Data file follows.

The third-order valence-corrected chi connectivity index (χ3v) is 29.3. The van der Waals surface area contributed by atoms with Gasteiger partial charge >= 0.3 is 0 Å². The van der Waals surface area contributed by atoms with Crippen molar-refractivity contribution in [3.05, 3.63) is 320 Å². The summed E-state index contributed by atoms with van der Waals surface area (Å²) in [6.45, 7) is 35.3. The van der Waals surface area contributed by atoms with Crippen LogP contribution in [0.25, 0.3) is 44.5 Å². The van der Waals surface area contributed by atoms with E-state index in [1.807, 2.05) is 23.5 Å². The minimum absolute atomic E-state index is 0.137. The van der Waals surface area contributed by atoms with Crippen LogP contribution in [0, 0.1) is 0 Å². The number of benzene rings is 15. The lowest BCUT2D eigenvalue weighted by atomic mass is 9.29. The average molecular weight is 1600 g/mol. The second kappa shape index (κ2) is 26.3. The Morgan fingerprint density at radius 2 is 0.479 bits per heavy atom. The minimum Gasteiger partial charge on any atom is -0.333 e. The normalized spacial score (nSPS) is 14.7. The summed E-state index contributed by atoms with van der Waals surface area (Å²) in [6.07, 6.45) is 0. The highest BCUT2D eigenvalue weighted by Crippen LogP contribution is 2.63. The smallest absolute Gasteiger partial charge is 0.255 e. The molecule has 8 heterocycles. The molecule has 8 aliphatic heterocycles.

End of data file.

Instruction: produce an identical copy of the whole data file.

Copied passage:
The third-order valence-corrected chi connectivity index (χ3v) is 29.3. The van der Waals surface area contributed by atoms with Gasteiger partial charge >= 0.3 is 0 Å². The van der Waals surface area contributed by atoms with Crippen molar-refractivity contribution in [3.05, 3.63) is 320 Å². The summed E-state index contributed by atoms with van der Waals surface area (Å²) in [6.45, 7) is 35.3. The van der Waals surface area contributed by atoms with Crippen LogP contribution in [0.25, 0.3) is 44.5 Å². The van der Waals surface area contributed by atoms with E-state index in [1.807, 2.05) is 23.5 Å². The minimum absolute atomic E-state index is 0.137. The van der Waals surface area contributed by atoms with Crippen LogP contribution in [0, 0.1) is 0 Å². The number of benzene rings is 15. The lowest BCUT2D eigenvalue weighted by atomic mass is 9.29. The average molecular weight is 1600 g/mol. The second kappa shape index (κ2) is 26.3. The Morgan fingerprint density at radius 2 is 0.479 bits per heavy atom. The minimum Gasteiger partial charge on any atom is -0.333 e. The normalized spacial score (nSPS) is 14.7. The summed E-state index contributed by atoms with van der Waals surface area (Å²) in [6.07, 6.45) is 0. The highest BCUT2D eigenvalue weighted by Crippen LogP contribution is 2.63. The smallest absolute Gasteiger partial charge is 0.255 e. The molecule has 8 heterocycles. The molecule has 8 aliphatic heterocycles.